Image: Grand Ayatollah Hossein Ali Montazeri
Hasan Sarbakhshian  /  AP file
Grand Ayatollah Hossein Ali Montazeri was considered a hero by Iran's opposition for defiantly calling for democratic change within the ruling establishment.
updated 12/20/2009 12:33:28 PM ET 2009-12-20T17:33:28

Iran's most senior dissident cleric, Grand Ayatollah Hossein Ali Montazeri, who emerged as the spiritual father of its reform movement, died on Sunday. He was 87.

Thousands of his followers quickly set out for the holy city south of the capital where he is to be buried, according to an opposition Web site, presenting authorities with a challenge in trying to prevent Monday's funeral from turning into another display of power by the government's resilient critics.

For years, Montazeri had accused the country's ruling Islamic establishment of imposing dictatorship in the name of Islam, and he persisted with his criticism after June's disputed presidential election.

His stance made him a hero to the opposition, and his criticisms were even more stinging because of his status.

Increased security
Police increased their presence in the city of Qom, where he is to be buried, according to the pro-reform Web site Rah-e Sabz.

Authorities there faced a difficult choice over whether to try to prevent an outpouring at the funeral that could turn into another opposition street protest. Doing so risks serious backlash from an influential group of clerics based in Qom who are among the current leadership's critics.

Crowds also began mourning ceremonies at Tehran University, where students have led recent anti-government protests, the pro-reform Web site said.

Hoping to limit attention on the funeral, authorities banned foreign media coverage of it and barred reporters from traveling to Qom.

Supreme Leader Ayatollah Ali Khamenei, whom Montazeri once said was not qualified to rule, issued a statement of condolence with a mixed message.

He praised Montazeri as an outstanding jurist, but added that he hoped God would forgive him over what he called Montazeri's "crucial test," a reference to his falling out two decades ago with the Islamic Republic's founder, Ayatollah Ruhollah Khomeini. The split between those two men led to a long government campaign to marginalize Montazeri that included five years of house arrest.

Ideological rift develops
Montazeri's grandson, Nasser Montazeri, said he died in his sleep overnight. The Web site of Iranian state television quoted doctors as saying Montazeri had suffered from asthma and arteriosclerosis, a disease that thickens and hardens arteries.

Montazeri had once been designated to succeed Ayatollah Khomeini, the late founder of Iran's 1979 Islamic Revolution, as the supreme leader — but the two clashed a few months before Khomeini died of cancer in 1989.

Montazeri was one of the leaders of the revolution and he helped draft the nation's new constitution, which was based on a concept called velayat-e faqih, or rule by Islamic jurists. That concept enshrined a political role for Islamic clerics in the new system.

But a deep ideological rift soon developed with Khomeini. Montazeri envisioned the Islamic experts as advisers to the government who should not have outright control to rule themselves. He was also among those clerics who believed the power of the supreme leader comes from the people, not from God.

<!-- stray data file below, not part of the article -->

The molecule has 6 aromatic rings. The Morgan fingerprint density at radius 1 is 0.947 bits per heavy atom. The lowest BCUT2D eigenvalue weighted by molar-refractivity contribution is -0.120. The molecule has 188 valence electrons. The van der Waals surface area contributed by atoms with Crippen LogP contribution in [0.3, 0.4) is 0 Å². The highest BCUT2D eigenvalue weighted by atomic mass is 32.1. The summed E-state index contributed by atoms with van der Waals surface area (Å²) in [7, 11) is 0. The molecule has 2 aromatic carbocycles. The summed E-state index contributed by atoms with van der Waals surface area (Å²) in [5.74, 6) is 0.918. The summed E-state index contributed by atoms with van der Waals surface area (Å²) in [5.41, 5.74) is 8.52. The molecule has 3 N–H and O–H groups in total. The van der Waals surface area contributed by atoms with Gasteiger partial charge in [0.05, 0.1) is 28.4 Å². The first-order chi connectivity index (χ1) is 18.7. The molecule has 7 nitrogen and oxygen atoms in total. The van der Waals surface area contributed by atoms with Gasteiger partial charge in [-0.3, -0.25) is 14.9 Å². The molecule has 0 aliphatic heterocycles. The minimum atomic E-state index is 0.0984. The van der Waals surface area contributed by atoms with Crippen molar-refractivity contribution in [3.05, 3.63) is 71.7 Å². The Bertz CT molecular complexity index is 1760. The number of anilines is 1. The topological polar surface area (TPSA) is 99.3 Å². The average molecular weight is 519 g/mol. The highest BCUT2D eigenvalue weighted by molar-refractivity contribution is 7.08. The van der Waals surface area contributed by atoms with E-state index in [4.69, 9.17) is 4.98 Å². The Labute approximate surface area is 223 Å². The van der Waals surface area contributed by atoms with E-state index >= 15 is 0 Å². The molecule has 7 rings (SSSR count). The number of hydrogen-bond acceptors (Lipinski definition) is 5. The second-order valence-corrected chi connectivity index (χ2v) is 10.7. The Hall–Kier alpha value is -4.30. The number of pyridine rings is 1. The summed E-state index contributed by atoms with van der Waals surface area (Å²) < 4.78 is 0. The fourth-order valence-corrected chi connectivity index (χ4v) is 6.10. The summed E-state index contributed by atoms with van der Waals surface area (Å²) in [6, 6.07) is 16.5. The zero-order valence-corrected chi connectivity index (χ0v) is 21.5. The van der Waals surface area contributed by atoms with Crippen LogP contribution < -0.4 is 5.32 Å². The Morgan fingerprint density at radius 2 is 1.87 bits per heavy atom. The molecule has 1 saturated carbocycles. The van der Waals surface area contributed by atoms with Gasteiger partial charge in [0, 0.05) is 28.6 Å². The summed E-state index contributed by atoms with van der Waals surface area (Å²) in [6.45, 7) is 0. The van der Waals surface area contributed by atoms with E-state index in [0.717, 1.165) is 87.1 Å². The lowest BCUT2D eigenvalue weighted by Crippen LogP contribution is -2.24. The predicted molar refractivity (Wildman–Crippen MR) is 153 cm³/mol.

Taking the opposing view, Khomeini and his circle of clerics consolidated absolute power.

Montazeri was increasingly cast by authorities as an outsider and misguided theologian.

Defiant theologian
During the late 1980s, Montazeri was gradually stripped of his official duties and became the focus of a high-level campaign to undermine his credentials as a leader and theologian.

In 1997, Montazeri was placed under house arrest in Qom, 80 miles south of Tehran, after saying the current supreme leader, Khamenei, wasn't qualified to rule — a call echoed years later by the opposition protesters who took to the streets after June's disputed presidential vote.

The house arrest was lifted in 2003, but Montazeri remained defiant, saying the freedom that was supposed to follow the 1979 revolution never happened.

Montazeri was one of just a few grand ayatollahs — the most senior theologians of the Shiite Muslim faith.

After he was placed under house arrest, state-run media stopped referring to Montazeri by his religious title, describing him instead as a "simple-minded" cleric. Any talk about Montazeri was strongly discouraged, references to him in schoolbooks were removed and streets named after him were renamed.

The official IRNA news agency issued a two-line report on Montazeri's death without mentioning his title and state radio and television broadcasters were equally terse, reflecting the deep tension between the government and its opponents.

Past deaths of high-ranking religious figures were accompanied by wide coverage in state media.

Burial set for Qom
After the disputed election, pro-government figures tried to reduce Montazeri's impact by spreading reports that he had become senile and that his supporters were issuing opinions in his name.

Several top pro-opposition ayatollahs gathered at Montazeri's house after his death, the Gooya News Web site reported.

Montazeri is expected to be buried inside the shrine of Masoumeh, a female saint revered by Shiite Muslims, according to news reports. The shrine is in the center of Qom.

Montazeri was still respected by many Iranians, who observed his religious rulings or supported his calls for democratic change within the ruling establishment.

Copyright 2009 The Associated Press. All rights reserved. This material may not be published, broadcast, rewritten or redistributed.


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